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There's nothing quite like an intramural catfight. New York Times columnist Maureen Dowd had some of her finest moments when she took on President Bill Clinton and his affair with Monica Lewinsky. She was so clearly a partisan for his side -- and yet so appalled and amused by the continual misbehavior that had taken place in the White House -- that she rose to the occasion and penned some of her wittiest work. These days, as she repeatedly attacks President Bush, she's run out of steam and falls back on name-calling. She ends up just being shrill.
Infighting like this is just as much fun on the other side of the political spectrum. A case in point was columnist Florence King's dismemberment of the often dyspeptic Ann Coulter, who's made her name by ineptly dissecting members of the liberal class for breakfast. King's piece, titled "Watch Ann Go Whoosh!," can be found at National Review Online.
King set herself the task of analyzing Coulter's prose style, not her ideas. "Wondering what life in America would be like if Coulter used a stiletto instead of a sledgehammer is a tempting but futile excursion into dreamland. Suppose, for example, she was confronted, like Jennie Churchill, with a pompous young man who boasted that his fiance's virtue was 'priced above rubies.' Without missing a beat, Jennie said, 'Try diamonds.' But if the young man said the same thing to Coulter?
" 'The godless liberals are trying to link Pat Robertson to Charles Taylor's diamond smuggling cartel in Liberia while they cry crocodile tears over the poor starving Africans they're helping to starve by conniving with radical ANC goons trained by Winnie Mandela who controls every mine in South Africa, all because they hate Robertson's Christian beliefs so much they'll be cheering and dancing in the streets if Taylor and the God-hating Marxists succeed in smearing him!"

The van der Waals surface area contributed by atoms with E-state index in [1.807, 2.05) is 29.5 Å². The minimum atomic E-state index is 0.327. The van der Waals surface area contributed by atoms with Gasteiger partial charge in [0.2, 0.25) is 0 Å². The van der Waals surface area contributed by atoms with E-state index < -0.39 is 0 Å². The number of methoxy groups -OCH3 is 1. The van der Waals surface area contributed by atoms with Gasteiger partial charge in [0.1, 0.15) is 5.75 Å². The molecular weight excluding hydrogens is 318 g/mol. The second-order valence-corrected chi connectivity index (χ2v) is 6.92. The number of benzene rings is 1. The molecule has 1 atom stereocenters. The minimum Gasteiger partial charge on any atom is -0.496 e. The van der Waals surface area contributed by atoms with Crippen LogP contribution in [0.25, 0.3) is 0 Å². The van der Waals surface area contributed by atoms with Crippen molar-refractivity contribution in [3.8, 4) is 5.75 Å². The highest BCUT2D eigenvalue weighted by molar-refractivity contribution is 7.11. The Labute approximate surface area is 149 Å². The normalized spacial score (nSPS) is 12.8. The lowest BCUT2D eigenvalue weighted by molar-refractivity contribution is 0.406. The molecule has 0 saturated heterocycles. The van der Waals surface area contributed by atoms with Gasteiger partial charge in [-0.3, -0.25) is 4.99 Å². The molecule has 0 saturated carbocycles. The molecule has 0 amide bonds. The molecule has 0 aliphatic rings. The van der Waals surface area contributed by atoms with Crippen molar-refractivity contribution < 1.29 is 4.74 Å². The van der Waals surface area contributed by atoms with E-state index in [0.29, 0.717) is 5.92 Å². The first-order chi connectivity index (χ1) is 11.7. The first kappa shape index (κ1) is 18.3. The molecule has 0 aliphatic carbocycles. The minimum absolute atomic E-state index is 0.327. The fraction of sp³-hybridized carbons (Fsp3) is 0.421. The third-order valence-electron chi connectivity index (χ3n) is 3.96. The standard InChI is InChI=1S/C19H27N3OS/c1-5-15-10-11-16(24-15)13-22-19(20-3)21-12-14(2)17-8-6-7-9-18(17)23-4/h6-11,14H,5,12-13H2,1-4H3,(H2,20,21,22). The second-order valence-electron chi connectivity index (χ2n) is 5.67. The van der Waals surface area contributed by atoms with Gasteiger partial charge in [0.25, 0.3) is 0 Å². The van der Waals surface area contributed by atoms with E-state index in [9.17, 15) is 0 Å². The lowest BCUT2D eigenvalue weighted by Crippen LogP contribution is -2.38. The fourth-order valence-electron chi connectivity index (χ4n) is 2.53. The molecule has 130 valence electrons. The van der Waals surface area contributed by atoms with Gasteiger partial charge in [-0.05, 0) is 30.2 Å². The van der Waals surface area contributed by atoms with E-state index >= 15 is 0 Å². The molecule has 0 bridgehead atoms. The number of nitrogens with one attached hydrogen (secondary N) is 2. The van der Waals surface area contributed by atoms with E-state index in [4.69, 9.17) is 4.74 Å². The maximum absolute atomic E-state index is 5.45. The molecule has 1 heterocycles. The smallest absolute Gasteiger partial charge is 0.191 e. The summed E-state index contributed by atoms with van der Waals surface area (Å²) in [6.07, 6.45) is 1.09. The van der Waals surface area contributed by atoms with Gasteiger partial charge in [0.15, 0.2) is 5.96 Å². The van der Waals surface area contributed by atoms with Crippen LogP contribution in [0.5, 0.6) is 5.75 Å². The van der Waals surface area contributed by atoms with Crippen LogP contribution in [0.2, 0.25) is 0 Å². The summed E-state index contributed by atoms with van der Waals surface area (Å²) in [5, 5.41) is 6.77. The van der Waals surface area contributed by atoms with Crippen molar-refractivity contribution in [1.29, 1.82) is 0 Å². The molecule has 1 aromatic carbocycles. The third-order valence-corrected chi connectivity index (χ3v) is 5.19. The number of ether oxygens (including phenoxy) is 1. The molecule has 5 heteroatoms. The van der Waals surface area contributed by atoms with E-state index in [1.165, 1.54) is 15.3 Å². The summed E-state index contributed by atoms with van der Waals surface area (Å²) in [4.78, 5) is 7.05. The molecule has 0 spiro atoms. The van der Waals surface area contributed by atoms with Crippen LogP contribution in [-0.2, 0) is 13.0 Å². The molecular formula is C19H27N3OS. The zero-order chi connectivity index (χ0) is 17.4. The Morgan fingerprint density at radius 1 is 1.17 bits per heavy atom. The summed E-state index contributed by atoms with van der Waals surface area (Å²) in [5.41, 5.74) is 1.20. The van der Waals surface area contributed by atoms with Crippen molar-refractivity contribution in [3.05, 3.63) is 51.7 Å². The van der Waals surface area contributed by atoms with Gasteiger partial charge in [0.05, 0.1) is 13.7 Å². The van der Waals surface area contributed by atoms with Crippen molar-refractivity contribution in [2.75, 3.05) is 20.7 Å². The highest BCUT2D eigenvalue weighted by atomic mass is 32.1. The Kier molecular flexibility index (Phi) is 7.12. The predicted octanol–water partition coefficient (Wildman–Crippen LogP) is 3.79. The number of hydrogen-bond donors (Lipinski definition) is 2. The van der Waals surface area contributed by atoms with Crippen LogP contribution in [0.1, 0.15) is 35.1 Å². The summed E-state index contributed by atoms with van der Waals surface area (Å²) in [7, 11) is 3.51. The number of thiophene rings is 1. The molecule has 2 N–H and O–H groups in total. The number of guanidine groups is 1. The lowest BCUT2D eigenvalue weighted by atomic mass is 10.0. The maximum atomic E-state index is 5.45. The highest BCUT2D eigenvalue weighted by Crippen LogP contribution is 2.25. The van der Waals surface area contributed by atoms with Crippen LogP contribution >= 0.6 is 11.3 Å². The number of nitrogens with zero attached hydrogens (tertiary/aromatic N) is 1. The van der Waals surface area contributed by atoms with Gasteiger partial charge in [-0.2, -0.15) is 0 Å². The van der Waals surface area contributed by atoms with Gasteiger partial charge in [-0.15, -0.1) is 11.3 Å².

King then compared Coulter's inelegance to the wit of Dorothy Parker, and the former came off ineptly indeed, no matter what the subject was in the examples -- politics or sex.
King agreed that not everyone can be witty and original, but she had to wonder why Coulter chose to call Katie Couric "the affable Eva Braun of morning TV." Why not a Teutonic queen like Brunhilde, as in the woman who runs the show?
King's explanation is a classic: Since Coulter knows her audience well, she understood that where she might know who Brunhilde is, chances are the average American did not. "[S]o she probably decided to use Eva Braun whether it made sense or not because everybody knows who she was from seeing all those war movies. And even if they don't, she needed the name of some bad person, and 'Eva Braun' sounds like a big, mean Nazi dyke, so -- hey -- it's good enough."
King has been known to be vicious herself when she sets her mind to it, but here she lets Coulter hang herself via quotations. There's more to this delicious piece, and it shouldn't be missed by those with a fondness for the effortless hatchet job.